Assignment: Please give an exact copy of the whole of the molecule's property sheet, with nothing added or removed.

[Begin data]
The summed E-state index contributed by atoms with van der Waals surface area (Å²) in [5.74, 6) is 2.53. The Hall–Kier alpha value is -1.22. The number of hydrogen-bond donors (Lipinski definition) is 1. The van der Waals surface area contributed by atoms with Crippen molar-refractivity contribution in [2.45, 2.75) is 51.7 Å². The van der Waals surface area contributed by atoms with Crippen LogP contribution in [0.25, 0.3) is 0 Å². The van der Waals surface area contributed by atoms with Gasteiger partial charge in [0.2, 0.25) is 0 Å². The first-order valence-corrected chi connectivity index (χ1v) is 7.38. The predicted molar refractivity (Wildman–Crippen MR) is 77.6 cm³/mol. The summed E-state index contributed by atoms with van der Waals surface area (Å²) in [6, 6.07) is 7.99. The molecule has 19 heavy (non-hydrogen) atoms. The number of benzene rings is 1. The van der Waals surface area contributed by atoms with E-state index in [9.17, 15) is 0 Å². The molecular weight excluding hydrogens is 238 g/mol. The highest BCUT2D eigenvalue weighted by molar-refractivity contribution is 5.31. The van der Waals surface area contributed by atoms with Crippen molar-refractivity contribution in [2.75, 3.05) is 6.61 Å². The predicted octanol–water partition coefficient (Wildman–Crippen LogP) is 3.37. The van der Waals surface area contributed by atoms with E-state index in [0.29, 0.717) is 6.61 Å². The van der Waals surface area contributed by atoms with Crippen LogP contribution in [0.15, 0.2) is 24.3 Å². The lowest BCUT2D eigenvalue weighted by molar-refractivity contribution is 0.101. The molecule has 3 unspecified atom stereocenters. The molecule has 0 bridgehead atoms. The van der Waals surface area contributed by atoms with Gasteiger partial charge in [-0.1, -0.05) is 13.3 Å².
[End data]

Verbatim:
The summed E-state index contributed by atoms with van der Waals surface area (Å²) in [5.74, 6) is 2.53. The Hall–Kier alpha value is -1.22. The number of hydrogen-bond donors (Lipinski definition) is 1. The van der Waals surface area contributed by atoms with Crippen molar-refractivity contribution in [2.45, 2.75) is 51.7 Å². The van der Waals surface area contributed by atoms with Crippen LogP contribution in [0.25, 0.3) is 0 Å². The van der Waals surface area contributed by atoms with Gasteiger partial charge in [0.2, 0.25) is 0 Å². The first-order valence-corrected chi connectivity index (χ1v) is 7.38. The predicted molar refractivity (Wildman–Crippen MR) is 77.6 cm³/mol. The summed E-state index contributed by atoms with van der Waals surface area (Å²) in [6, 6.07) is 7.99. The molecule has 19 heavy (non-hydrogen) atoms. The number of benzene rings is 1. The van der Waals surface area contributed by atoms with E-state index in [9.17, 15) is 0 Å². The molecular weight excluding hydrogens is 238 g/mol. The highest BCUT2D eigenvalue weighted by molar-refractivity contribution is 5.31. The van der Waals surface area contributed by atoms with Crippen molar-refractivity contribution in [2.75, 3.05) is 6.61 Å². The predicted octanol–water partition coefficient (Wildman–Crippen LogP) is 3.37. The van der Waals surface area contributed by atoms with E-state index in [0.29, 0.717) is 6.61 Å². The van der Waals surface area contributed by atoms with Crippen LogP contribution in [0.15, 0.2) is 24.3 Å². The lowest BCUT2D eigenvalue weighted by molar-refractivity contribution is 0.101. The molecule has 3 unspecified atom stereocenters. The molecule has 0 bridgehead atoms. The van der Waals surface area contributed by atoms with Gasteiger partial charge in [-0.1, -0.05) is 13.3 Å².